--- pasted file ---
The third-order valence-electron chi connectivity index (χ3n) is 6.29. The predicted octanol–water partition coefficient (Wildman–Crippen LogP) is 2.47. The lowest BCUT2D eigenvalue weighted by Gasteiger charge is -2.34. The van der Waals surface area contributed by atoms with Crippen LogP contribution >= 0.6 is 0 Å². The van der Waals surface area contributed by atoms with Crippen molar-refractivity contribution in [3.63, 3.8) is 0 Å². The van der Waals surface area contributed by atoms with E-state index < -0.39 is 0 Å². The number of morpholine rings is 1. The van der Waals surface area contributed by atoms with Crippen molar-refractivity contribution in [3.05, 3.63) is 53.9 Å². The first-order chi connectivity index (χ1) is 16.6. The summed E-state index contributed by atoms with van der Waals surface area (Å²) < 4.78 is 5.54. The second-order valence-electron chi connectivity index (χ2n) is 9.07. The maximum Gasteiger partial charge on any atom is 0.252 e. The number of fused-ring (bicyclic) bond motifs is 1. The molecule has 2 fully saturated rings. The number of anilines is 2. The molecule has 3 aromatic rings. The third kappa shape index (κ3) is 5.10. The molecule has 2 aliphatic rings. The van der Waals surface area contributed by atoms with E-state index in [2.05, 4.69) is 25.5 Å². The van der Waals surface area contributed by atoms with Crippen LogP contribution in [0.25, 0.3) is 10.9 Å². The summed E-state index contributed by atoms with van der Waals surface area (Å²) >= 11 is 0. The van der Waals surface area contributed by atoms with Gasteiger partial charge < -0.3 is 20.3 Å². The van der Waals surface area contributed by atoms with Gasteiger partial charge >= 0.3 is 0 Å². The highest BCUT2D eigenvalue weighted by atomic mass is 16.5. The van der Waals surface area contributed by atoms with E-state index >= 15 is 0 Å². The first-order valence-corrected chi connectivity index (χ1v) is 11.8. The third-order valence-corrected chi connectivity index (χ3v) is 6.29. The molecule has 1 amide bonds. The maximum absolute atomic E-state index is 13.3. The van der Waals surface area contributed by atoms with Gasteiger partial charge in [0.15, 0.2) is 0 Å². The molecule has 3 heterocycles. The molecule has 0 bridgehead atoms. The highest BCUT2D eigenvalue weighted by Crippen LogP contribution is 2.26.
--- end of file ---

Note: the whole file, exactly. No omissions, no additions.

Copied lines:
The third-order valence-electron chi connectivity index (χ3n) is 6.29. The predicted octanol–water partition coefficient (Wildman–Crippen LogP) is 2.47. The lowest BCUT2D eigenvalue weighted by Gasteiger charge is -2.34. The van der Waals surface area contributed by atoms with Crippen LogP contribution >= 0.6 is 0 Å². The van der Waals surface area contributed by atoms with Crippen molar-refractivity contribution in [3.63, 3.8) is 0 Å². The van der Waals surface area contributed by atoms with E-state index < -0.39 is 0 Å². The number of morpholine rings is 1. The van der Waals surface area contributed by atoms with Crippen molar-refractivity contribution in [3.05, 3.63) is 53.9 Å². The first-order chi connectivity index (χ1) is 16.6. The summed E-state index contributed by atoms with van der Waals surface area (Å²) < 4.78 is 5.54. The second-order valence-electron chi connectivity index (χ2n) is 9.07. The maximum Gasteiger partial charge on any atom is 0.252 e. The number of fused-ring (bicyclic) bond motifs is 1. The molecule has 2 fully saturated rings. The number of anilines is 2. The molecule has 3 aromatic rings. The third kappa shape index (κ3) is 5.10. The molecule has 2 aliphatic rings. The van der Waals surface area contributed by atoms with E-state index in [2.05, 4.69) is 25.5 Å². The van der Waals surface area contributed by atoms with Crippen LogP contribution in [0.25, 0.3) is 10.9 Å². The summed E-state index contributed by atoms with van der Waals surface area (Å²) >= 11 is 0. The van der Waals surface area contributed by atoms with Gasteiger partial charge < -0.3 is 20.3 Å². The van der Waals surface area contributed by atoms with Gasteiger partial charge >= 0.3 is 0 Å². The highest BCUT2D eigenvalue weighted by atomic mass is 16.5. The van der Waals surface area contributed by atoms with E-state index >= 15 is 0 Å². The first-order valence-corrected chi connectivity index (χ1v) is 11.8. The third-order valence-corrected chi connectivity index (χ3v) is 6.29. The molecule has 1 amide bonds. The maximum absolute atomic E-state index is 13.3. The van der Waals surface area contributed by atoms with Gasteiger partial charge in [0.15, 0.2) is 0 Å². The molecule has 3 heterocycles. The molecule has 0 bridgehead atoms. The highest BCUT2D eigenvalue weighted by Crippen LogP contribution is 2.26.